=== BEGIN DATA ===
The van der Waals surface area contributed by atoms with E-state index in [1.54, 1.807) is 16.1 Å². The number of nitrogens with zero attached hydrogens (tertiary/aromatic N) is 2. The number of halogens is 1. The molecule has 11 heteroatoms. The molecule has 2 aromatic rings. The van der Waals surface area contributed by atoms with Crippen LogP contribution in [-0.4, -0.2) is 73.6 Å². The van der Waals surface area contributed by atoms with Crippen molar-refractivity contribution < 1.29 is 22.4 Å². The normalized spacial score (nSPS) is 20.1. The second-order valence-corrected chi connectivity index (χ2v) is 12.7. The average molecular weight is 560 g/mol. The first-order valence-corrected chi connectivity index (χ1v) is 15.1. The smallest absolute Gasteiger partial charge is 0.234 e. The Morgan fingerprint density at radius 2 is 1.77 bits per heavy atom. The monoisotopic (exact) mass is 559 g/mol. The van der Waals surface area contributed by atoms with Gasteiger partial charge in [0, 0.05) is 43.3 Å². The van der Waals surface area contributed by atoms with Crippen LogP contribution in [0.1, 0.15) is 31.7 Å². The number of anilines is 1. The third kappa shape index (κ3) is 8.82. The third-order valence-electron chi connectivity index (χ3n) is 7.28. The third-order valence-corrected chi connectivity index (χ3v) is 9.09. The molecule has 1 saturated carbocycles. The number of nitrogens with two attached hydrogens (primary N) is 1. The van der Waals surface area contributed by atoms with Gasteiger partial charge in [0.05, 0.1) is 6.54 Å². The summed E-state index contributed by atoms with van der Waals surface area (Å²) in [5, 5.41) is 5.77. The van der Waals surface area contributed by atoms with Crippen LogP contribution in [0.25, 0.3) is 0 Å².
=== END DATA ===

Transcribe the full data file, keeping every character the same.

The van der Waals surface area contributed by atoms with E-state index in [1.54, 1.807) is 16.1 Å². The number of nitrogens with zero attached hydrogens (tertiary/aromatic N) is 2. The number of halogens is 1. The molecule has 11 heteroatoms. The molecule has 2 aromatic rings. The van der Waals surface area contributed by atoms with Crippen LogP contribution in [-0.4, -0.2) is 73.6 Å². The van der Waals surface area contributed by atoms with Crippen molar-refractivity contribution < 1.29 is 22.4 Å². The normalized spacial score (nSPS) is 20.1. The second-order valence-corrected chi connectivity index (χ2v) is 12.7. The average molecular weight is 560 g/mol. The first-order valence-corrected chi connectivity index (χ1v) is 15.1. The smallest absolute Gasteiger partial charge is 0.234 e. The Morgan fingerprint density at radius 2 is 1.77 bits per heavy atom. The monoisotopic (exact) mass is 559 g/mol. The van der Waals surface area contributed by atoms with Gasteiger partial charge in [0, 0.05) is 43.3 Å². The van der Waals surface area contributed by atoms with Crippen LogP contribution in [0.1, 0.15) is 31.7 Å². The number of anilines is 1. The third kappa shape index (κ3) is 8.82. The third-order valence-electron chi connectivity index (χ3n) is 7.28. The third-order valence-corrected chi connectivity index (χ3v) is 9.09. The molecule has 1 saturated carbocycles. The number of nitrogens with two attached hydrogens (primary N) is 1. The van der Waals surface area contributed by atoms with Gasteiger partial charge in [0.05, 0.1) is 6.54 Å². The summed E-state index contributed by atoms with van der Waals surface area (Å²) in [5, 5.41) is 5.77. The van der Waals surface area contributed by atoms with Crippen LogP contribution in [0.25, 0.3) is 0 Å².